The Importance of Creative Reflexes for Everyday Innovation

Posted on April 26, 2017
Archive : April 2017
Category : Triz Blog

I was chatting to someone at a conference yesterday and explaining about TRIZ and he said "ah, is that anything like [Insert name of Branded Creativity Toolkit]?"

I asked him to explain this toolkit more and he replied "well I don’t remember much, but I learned it on a 4 week creative thinking course with my last job at an investment bank."

After I had recovered from the idea that a company would invest in a 4 week creative thinking course, I asked him if he ever used the tools he had learned and he said he didn’t, but he "probably has the book somewhere" but it’s very big so he never had the energy to get it out. Aside from the fact that sending anyone on a 4 week course which they then never use is a monumental waste of money and time, what a wasted opportunity to change someone’s thinking!

I gave him a copy of my very small book, "TRIZ for Dummies", and then explained to him something which has been very much on my mind recently, as I have been delivering a lot of in-house TRIZ programmes with teams who want to use TRIZ independently. 

At the end people always ask what they can do to transfer what they have learned to their daily activities and as well as encouraging people to use TRIZ properly, formally, following the structured processes, we also encourage people to start make TRIZ thinking a kind of mental reflex.  

There are some tools, such as Resources, which can both be used formally and informally. Thinking of how you can get what you want using only what you already have should become a part of your everyday thinking.

Lilly Haines-Gadd with TRIZ for Dummies book

We are what we repeatedly do. Excellence then, is not an act, but a habit.


Examples of Creative Reflexes 

  • Start by thinking of what you really want (your Ideal Outcome) rather than what you know you can do right now. Then ask.

  • Think of the functions that you want before looking for specific solutions

  • Ask yourself how can you get what you want using only what you already have (your Resources)

  • When faced with a problem, ask yourself who else might have solved it before (Prism of TRIZ). Think of your colleagues, organisation, then think of industries for whom it life or death to solve the problem

  • When people suggest ideas, identify the concepts behind them to build on their ideas (Idea-Concept)

  • When you hit a problem, think of how you can use the problem to fix itself (Ideality)

  • Improve a system by removing things, not adding (Trimming Rules)

Of course this doesn’t happen on its own – you have to first make an explicit effort – and remember that TRIZ exists, and can be useful – but this is where attending a workshop can be so helpful.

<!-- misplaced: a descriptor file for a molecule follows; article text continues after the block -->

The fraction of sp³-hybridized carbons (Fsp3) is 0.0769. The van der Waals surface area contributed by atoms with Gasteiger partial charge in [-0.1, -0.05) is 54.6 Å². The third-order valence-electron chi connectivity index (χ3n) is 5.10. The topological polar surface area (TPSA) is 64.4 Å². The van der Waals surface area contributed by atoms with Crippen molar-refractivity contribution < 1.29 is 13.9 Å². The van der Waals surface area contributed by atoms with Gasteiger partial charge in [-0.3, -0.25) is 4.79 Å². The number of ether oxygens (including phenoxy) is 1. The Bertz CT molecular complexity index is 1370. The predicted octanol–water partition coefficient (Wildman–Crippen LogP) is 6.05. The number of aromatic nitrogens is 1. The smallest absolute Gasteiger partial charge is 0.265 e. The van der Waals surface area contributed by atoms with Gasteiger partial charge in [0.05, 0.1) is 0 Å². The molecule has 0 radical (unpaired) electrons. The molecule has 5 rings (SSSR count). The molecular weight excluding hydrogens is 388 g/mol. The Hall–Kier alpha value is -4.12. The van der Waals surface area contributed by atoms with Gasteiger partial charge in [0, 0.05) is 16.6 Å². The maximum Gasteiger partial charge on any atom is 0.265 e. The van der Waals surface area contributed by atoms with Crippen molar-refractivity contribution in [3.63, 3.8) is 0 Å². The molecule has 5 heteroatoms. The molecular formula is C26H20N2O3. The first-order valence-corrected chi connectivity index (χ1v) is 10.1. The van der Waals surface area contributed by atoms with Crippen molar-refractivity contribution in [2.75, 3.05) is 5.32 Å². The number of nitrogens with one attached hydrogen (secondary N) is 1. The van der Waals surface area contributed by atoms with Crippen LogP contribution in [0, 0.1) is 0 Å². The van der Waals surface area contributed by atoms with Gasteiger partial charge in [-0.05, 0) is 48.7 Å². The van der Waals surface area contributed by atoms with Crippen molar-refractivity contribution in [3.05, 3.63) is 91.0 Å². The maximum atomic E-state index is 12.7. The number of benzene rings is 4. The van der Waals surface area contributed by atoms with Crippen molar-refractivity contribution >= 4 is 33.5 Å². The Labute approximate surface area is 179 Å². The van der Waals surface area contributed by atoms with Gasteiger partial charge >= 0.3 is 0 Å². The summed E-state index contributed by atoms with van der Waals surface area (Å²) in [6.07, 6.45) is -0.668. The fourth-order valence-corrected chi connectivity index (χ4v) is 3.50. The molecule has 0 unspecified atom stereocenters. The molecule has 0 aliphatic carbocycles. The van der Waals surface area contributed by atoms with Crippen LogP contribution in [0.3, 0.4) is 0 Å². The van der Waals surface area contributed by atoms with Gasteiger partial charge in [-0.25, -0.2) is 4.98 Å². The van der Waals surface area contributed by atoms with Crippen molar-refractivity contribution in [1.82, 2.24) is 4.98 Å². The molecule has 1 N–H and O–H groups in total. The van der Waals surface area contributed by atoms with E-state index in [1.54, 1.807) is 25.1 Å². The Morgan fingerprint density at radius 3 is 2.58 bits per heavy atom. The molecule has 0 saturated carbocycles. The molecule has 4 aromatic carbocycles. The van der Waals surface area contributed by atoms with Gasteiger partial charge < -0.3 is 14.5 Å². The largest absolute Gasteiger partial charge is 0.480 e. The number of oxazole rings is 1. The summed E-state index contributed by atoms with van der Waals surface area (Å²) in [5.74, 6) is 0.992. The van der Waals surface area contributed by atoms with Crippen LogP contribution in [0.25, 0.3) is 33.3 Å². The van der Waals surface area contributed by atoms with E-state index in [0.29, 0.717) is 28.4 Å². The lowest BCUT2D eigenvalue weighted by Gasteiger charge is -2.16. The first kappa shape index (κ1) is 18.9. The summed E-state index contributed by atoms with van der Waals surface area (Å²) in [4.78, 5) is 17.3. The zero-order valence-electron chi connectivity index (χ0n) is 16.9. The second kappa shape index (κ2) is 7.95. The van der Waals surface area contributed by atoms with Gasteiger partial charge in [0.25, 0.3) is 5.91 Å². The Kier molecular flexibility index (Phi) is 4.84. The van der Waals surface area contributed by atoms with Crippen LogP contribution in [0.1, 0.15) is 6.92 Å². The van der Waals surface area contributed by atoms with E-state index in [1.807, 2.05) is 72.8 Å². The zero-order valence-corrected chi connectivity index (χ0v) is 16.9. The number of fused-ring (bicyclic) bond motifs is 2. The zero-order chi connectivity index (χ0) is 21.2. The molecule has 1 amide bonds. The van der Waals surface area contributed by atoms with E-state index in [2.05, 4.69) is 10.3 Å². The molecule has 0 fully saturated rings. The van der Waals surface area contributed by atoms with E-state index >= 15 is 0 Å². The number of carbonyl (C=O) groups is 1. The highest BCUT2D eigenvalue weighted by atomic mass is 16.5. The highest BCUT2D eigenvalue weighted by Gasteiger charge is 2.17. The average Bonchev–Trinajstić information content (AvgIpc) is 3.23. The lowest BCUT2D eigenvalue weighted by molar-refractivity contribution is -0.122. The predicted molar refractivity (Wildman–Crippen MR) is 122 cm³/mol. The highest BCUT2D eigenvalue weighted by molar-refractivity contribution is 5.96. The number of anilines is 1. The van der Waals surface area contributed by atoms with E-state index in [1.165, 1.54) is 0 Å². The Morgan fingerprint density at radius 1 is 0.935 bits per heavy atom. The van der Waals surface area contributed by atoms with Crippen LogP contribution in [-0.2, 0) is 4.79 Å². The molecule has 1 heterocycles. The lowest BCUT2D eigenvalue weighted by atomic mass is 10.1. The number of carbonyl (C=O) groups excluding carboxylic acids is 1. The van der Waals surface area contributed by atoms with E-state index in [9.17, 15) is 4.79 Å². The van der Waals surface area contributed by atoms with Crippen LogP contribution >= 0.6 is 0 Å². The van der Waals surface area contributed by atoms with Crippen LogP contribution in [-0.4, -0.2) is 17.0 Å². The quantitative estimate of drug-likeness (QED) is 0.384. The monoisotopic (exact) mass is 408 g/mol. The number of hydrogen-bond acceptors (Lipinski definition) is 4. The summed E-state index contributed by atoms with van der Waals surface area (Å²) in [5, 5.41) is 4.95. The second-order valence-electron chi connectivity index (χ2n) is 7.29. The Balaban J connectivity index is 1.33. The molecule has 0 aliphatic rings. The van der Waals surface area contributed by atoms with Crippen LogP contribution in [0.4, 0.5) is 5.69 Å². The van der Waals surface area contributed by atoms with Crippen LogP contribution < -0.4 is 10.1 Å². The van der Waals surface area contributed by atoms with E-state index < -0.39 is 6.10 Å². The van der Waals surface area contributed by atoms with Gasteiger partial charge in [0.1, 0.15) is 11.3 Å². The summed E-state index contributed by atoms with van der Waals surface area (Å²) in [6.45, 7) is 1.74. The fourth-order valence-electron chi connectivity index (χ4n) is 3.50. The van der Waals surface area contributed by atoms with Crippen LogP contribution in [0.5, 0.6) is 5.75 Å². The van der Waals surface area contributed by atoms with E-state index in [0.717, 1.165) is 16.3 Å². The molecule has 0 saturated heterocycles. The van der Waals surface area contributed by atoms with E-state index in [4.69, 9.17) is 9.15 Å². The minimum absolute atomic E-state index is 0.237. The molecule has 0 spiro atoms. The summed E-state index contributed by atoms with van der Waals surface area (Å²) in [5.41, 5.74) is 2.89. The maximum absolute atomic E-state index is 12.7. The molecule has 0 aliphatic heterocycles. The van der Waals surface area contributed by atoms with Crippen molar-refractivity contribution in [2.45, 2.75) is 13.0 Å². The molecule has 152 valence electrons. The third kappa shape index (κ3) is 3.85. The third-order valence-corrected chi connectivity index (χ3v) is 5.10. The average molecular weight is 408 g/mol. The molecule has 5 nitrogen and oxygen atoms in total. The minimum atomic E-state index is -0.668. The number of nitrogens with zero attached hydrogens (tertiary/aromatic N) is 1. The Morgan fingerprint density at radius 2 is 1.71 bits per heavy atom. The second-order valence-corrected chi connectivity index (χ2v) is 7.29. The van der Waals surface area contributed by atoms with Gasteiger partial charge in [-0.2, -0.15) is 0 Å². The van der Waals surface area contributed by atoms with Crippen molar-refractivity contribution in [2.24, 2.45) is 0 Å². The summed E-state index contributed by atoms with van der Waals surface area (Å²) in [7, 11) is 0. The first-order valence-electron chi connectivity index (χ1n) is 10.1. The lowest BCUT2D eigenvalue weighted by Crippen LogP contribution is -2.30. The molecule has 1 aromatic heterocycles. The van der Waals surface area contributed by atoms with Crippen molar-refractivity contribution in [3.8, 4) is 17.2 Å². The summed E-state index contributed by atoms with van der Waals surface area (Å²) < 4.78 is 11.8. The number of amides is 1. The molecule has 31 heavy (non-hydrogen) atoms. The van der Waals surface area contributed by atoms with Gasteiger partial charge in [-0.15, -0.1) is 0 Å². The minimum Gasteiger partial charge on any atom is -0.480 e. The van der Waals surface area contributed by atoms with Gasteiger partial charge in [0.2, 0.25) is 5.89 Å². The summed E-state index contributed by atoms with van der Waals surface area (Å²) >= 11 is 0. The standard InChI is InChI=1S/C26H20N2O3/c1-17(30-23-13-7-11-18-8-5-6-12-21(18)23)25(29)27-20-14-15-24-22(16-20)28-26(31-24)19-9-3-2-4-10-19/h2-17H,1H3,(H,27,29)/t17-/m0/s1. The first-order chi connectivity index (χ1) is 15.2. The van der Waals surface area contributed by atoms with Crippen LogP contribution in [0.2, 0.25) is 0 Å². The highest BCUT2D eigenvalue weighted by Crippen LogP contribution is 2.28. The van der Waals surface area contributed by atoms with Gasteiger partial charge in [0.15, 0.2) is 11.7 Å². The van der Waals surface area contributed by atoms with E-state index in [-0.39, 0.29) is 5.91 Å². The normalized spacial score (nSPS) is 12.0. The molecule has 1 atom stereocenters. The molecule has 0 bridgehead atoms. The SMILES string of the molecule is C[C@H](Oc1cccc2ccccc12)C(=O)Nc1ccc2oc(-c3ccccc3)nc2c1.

Over the years many people have said that simply attending a workshop and practising the tools repeatedly has changed their thinking forever (all our workshops are very hands on, and there is very little lecture – mostly exercises and feedback).   

TRIZ for Dummies vs TRIZ for Engineers

Karen Gadd likes to say that 'learning TRIZ is like having a chip implanted in your brain', because she’s an engineer. Because I’m a psychologist, I like to say that 'TRIZ thinking can become a habit – that creative thinking can become a reflex in response to the problems you see in everyday life.' 

These reflexes won’t deliver the kind of breakthrough thinking and revolutionary solutions that using TRIZ in a formal structured way would, but they will encourage you to improve many small things in clever ways.

You’ll start improving the systems you deal with every day to make them simpler, easier to use, more robust, and innovation will become a way of life. 



This can be as simple as setting aside 5 minutes first thing in the morning to review a TRIZ tool and think about how it could be useful today in the tasks you need to tackle. 

Also, when want to apply a TRIZ tool to a problem, expect it to take a bit longer to complete your task the first couple of times, so don’t start with something very time critical then get frustrated that it’s not delivering immediate results. 


Many people who attend our workshops like to put the charts and materials from our workshop on or around their desk to prompt them. I can attest that our laminated Contradictions Matrix makes an excellent mat to protect your desk from your lunch. 

If at first you don't succeed ..... keep practising


If you’re learning independently, make the effort to do a bit of TRIZ thinking every day, or every week. It can be as simple as when you read or watch the news, ask yourself how TRIZ could be used to solve the problems. 

Of course, the ideal is to set aside some time on a regular basis, say 1 hour a week, to explicitly try to apply the tools to a problem – any problem. Don’t worry if you think you won’t do it perfectly – just get started building up your regular practice.

The more you practice, I promise you, the better you will get! 


Lilly Haines-Gadd

Lilly is the author of 'TRIZ for Dummies', an easy-to-read introduction to TRIZ and part of Wiley’s successful 'For Dummies' series.
Lilly Haines-Gadd

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